Excellent WIKI Bio HERE w/ a pic of Kraus added.  There appear to be several catalogs of this composer's works, but those w/ a VB number are used in the discs that I own, after "Bertil van Boer's Die Werke von Joseph Martin Kraus: Systematisch-thematisches Werkverzeichnis, which gives each composition a VB number".  The VB numbers extend to over 200 (List HERE, so I may need to acquire some more CDs!) - certainly need to explore more of the chamber works, including the 'string quartets'!  :)

   





Is that a piano covered in fungus?



I have been conteplating one of the two available HIP SQ cds. All three available cds have overlap, but, at this point, that's half the fun.

Online SonicMan46

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Re: Joseph Martin Kraus (1756-92)
« Reply #12 on: December 14, 2009, 09:41:57 AM »
Is that a piano covered in fungus?

I have been conteplating one of the two available HIP SQ cds. All three available cds have overlap, but, at this point, that's half the fun.

Snyprrr - I have no idea what is growing on that piano in the Brautigam disc, maybe for a salad?  ;) ;D  BIS has a website and a 'contact' option - possibly one of their PR people can provide an explanation?  :)

But, the music, playing, and sound of that disc is superb - worth exploration if one is interested in Kraus' piano music performed superbly on fortepiano!

I'm planning to explore that listing link I gave above - would be interested in some more 'chamber works' - Dave

snyprrr

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Re: Joseph Martin Kraus (1756-92)
« Reply #13 on: December 15, 2009, 10:16:23 AM »
I was prompted to listen to Lysell SQ disc.

The C Major SQ starts with a really jazzy sounding lick reminiscient(?) of Joplin's "The Entertainer"! Kraus is very fluid and smooth, and there are reminders of Mozart's plasticity.

The G Major SQ has a "Scottish" minuet that has a bit o'bagpipe-ishness. As I was listening, I realized that over the course of this year, listening to so many different groups, that I could actually hear a better group in my headm which really stoked my appetite to try the other two cds of SQs. At the very least, I think both have Kraus' g minor SQ, which, in my "g minor phase" right now I will have to try.

Some of Kraus' slow mvmts. have a very nice melancoly, not overt, not understated.

The Lysell are a modern group (though, they play the C Major on O.I.s), and, as I was listening, I was imagining a HIP group playing. I am starting to be very amazed at how different groups can change the character of ClassicalEra music. I'm looking forward to hearing more Kraus.

Online SonicMan46

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Re: Joseph Martin Kraus (1756-92)
« Reply #14 on: December 15, 2009, 10:52:07 AM »
Is that a piano covered in fungus?

I have been conteplating one of the two available HIP SQ cds. All three available cds have overlap, but, at this point, that's half the fun.

Well, for those interested in snyprrr's question about the piano in the yard w/ overgrowth; I decided to send BIS an e-mail out of curiosity - received a prompt response quoted below - quite impressed w/ that service!  :D


Quote
Many thanks for your email! ....................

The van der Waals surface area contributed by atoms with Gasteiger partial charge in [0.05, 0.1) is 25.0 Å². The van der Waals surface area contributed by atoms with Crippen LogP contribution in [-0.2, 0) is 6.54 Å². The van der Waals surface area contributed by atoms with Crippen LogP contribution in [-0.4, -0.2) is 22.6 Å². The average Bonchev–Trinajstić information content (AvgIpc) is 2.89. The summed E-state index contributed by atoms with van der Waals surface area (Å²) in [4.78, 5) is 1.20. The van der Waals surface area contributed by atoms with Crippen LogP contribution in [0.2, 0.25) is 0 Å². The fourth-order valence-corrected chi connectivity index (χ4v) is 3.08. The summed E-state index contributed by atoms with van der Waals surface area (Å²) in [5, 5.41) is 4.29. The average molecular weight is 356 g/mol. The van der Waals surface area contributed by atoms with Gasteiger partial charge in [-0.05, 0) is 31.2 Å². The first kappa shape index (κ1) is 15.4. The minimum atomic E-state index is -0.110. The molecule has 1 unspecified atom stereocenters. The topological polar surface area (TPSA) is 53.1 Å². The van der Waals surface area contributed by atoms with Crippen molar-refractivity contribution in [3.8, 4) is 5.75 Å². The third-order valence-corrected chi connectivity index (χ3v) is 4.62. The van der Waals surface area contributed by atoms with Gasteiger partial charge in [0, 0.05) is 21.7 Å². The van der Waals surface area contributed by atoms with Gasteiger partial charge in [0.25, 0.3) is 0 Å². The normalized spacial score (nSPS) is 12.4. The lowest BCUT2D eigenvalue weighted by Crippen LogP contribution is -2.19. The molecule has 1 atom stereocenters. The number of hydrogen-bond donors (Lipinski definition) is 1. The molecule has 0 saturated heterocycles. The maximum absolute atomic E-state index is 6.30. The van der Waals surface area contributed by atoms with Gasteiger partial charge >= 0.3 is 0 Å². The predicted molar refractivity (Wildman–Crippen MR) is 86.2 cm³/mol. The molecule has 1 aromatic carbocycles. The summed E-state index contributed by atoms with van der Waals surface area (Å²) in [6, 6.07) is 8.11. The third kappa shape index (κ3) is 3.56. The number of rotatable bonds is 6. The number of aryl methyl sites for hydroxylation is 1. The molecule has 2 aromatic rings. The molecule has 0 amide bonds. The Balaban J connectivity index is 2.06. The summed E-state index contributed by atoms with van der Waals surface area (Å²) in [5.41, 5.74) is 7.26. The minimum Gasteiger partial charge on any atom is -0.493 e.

The Kraus disc carries a photo taken by myself. The story is that the overgrown piano (which was made of stone I think) was the only remaining decoration from a flower exhibition that had taken place a few days earlier. The building in the background is the Orangerie of the Ulriksdal Palace, just outside Stockholm City. The Orangerie contains the royal collection of Swedish sculpture, especially noteworthy are the works by Johan Tobias Sergel, a Kraus contemporary. The Palace also has an 18th-century theatre which is still in use for chamber operas and concerts. It is much smaller though than the famous one at Drottningholm and not as well preserved or faithfully restored. The main building was the residence of the king Gustav VI who died there in 1973. The so called "living room" is also quite interesting as it was the first royal informal living room in the world. It was decorated by Carl Malmsten during the 1920s and 30s.


snyprrr

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Re: Joseph Martin Kraus (1756-92)
« Reply #15 on: December 16, 2009, 09:31:49 AM »
Well, for those interested in snyprrr's question about the piano in the yard w/ overgrowth; I decided to send BIS an e-mail out of curiosity - received a prompt response quoted below - quite impressed w/ that service!  :D




Oy,... this is my heretige? Hahaha...

Swedes! ::)

Online SonicMan46

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Re: Joseph Martin Kraus (1756-92)
« Reply #16 on: January 14, 2010, 05:54:09 PM »
Kraus - Keyboard Chamber Music - is this good or not!  ::)

A while back I purchased the Naxos 2-CD set (in a single-size jewel box) of this composer's Chamber Works, mostly violin/keyboard sonatas + a trio; then, I picked up from BRO cheaply another set of discs of the same compositions, but performed on period instruments w/ Vaughan Schlepp on the fortepiano.

Now, I've listened to these works several times and find them enjoyable; however, a Fanfare REVIEW reprinted HERE was rather derogatory but recommended the set overall - I plan to keep both of these collections, but am curious on others' opinions of these works - they are not great, but the performances are fine, and both are an enjoyable experience!

So, are these worth keeping?  :D  P.S. Kraus seems to be getting 'mixed vibes' as to the quality of his compositions - initially, the opinions were quite positive (maybe because of 'recent' discovery?), but now I'm reading a lot of varied comments on his skills - so, a potential topic of discussion?  Thanks -  :)
;
 

snyprrr

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STOP THE PRESSES!!